Office 365 Backup: do we really need it? Office 365 is (mostly) a cloud-based service, but it doesn't mean that your data is automatically safe

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By reading this line, you might be tempted to ask for the following question: "Why should I back up these data? Isn't Microsoft already doing this for me?"

As a matter of fact: no, it doesn't. Office 365, just like MS Azure, enforces a shared responsibility model between the cloud provider (Microsoft) and the end-user (you or your organization). For that very reason, if you want to really minimize the risk of losing your data, you should consider a third-party backup solution to protect your valuable data from Exchange Online, MS Teams, SharePoint Online, OneDrive for Business, and all the products related to Microsoft 365 ecosystem.

If you don't know what a shared responsibility model is, don't worry: the first part of this post will shed some light about that. In the second part of this post we'll briefly review some cost-effective Office 365 backup solutions to securely protect our Mailboxes, Teams and OneDrive & SharePoint files.

Shared Responsibility Model

When dealing with cloud-based services and solutions, it's important to clarify which security tasks are handled by the cloud provider and which tasks needs to be handled by the customer. These responsibilities usually vary depending on the service model: Software as a Service (SaaS), Platform as a Service (PaaS), or Infrastructure as a Service (IaaS), not to mention the cloud-based solution that strongly relies upon on-premise resources for, workloads, data storage, and such.

Here's a Microsoft diagram that explains how these responsibilites are split between the provider and customer:

Office 365 Backup: do we really need it?
Azure's Shared Responsibility Model

As we can easily see by looking at the above diagram, regardless of the service model, the customer always own his/her data and identities: however, it means he/she's also responsible for protecting the security of such data & identities, regardless if they are stored on on-premises resources or in the cloud. Here's a brief list of the responsibilities always retained by the customer:

  • Data
  • Endpoints
  • Account
  • Access management

Now, if those elements are stored in the MS Azure cloud, Microsoft has the responsibilities of physical hosting, networking and datacenter management. This is a great thing, because it means that, other than being shielded from external attackers, our data are protected from any loss due to system or data center failure.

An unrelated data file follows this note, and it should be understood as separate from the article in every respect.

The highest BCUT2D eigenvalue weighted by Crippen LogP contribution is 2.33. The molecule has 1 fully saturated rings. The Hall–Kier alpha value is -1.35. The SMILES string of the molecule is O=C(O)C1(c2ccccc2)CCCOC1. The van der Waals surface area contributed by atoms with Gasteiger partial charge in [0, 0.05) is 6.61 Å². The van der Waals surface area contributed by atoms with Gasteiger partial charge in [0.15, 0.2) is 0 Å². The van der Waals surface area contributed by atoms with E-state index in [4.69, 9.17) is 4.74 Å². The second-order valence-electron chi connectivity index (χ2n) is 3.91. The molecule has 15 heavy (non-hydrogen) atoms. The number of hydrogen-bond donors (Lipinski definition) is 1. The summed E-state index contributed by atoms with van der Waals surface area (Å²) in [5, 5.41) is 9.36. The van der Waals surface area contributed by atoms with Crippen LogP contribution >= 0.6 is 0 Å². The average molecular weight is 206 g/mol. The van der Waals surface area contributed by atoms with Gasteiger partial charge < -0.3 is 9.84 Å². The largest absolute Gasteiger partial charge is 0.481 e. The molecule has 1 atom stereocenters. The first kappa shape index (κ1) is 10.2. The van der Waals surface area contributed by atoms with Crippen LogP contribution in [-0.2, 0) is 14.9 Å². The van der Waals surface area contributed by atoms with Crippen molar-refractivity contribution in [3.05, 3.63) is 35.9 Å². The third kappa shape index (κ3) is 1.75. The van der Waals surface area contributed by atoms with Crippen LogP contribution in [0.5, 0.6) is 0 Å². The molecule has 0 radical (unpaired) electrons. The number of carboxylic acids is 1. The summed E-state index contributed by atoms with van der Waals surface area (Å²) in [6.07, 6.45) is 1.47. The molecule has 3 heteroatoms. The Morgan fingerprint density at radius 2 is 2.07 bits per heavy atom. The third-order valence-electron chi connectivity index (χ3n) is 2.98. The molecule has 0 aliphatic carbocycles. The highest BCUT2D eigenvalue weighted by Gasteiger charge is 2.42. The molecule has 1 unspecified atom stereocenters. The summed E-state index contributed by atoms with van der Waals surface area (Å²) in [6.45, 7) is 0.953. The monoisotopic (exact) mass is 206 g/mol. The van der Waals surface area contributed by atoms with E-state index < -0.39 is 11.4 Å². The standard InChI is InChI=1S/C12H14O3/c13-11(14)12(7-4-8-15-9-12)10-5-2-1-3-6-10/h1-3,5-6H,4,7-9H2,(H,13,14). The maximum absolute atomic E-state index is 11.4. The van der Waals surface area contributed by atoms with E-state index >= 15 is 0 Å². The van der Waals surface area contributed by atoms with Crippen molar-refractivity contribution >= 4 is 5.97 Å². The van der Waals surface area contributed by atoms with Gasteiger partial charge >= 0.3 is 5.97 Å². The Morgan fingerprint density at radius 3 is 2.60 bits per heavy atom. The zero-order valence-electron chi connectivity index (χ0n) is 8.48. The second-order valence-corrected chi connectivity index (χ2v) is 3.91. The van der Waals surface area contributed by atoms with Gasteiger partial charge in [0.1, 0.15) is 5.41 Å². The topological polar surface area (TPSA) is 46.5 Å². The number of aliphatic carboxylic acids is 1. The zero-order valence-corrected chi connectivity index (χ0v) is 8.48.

Office 365 replicas are owned by Microsoft

More specifically, Office 365 includes a built-in data replication, which provides data center-to-data center georedundancy. And the great part of that architecture is that the replication fail overs are completely transparent, meaning that the user is completely oblivious to any changes.

However, the fact they're available "transparently" also mean that the end-user can't directly manage (or access) them. To put it in other words, those replicas are not owned by the end-user: they are owned by Microsoft. And that's only a part of the problem.

Replicas are not Backups

As we've already said early on, replicas are a great way to preserve our data from loss due to system or hardware failures, as well as natural disasters: not surprisingly, they are a fundamental part of any good disaster recovery and business continuity policy.  However, there are a number of scenarios where replicas are simply not enough to protect our data: for example, if we accidentally delete a file, the replica will update accordingly, meaning that such file will be lost. The same goes for data corruption: if one of our data gets corrupted (accidentally by us or intentionally by a malicious third-party, such as a virus or ransomware), such issue will be also replicated along with the valid data, thus resulting in a corrupted replica.

This leads us to an inevitable conclusion: replicas are good, but we also need backups.

What about the Recycle bin?

After reading all this, some of us might be still tempted to ask something like: "what about the Office 365 cloud-based trash?" As a matter of fact, the Office 365 recycle bin option can be configured to grant some limited, short-term data loss recovery: however, that's not the reason it's there. You might want to purge or prune the recycle bin, maybe even automatically... and you can't be 100% sure it won't happen for some reason. As a matter of fact, relying to a feature specifically designed for handle a different task (giving the end-user a chance to change idea after performing a manual deletion) is not the smartest thing we can do, especially if we want to retain complete access and control of these business-critical data which require short-term retention, long-term retention and the ability to fill any gaps in retention policies - not to mention the capabilities to perform granular restore, bulk restore, and point-in-time restore tasks.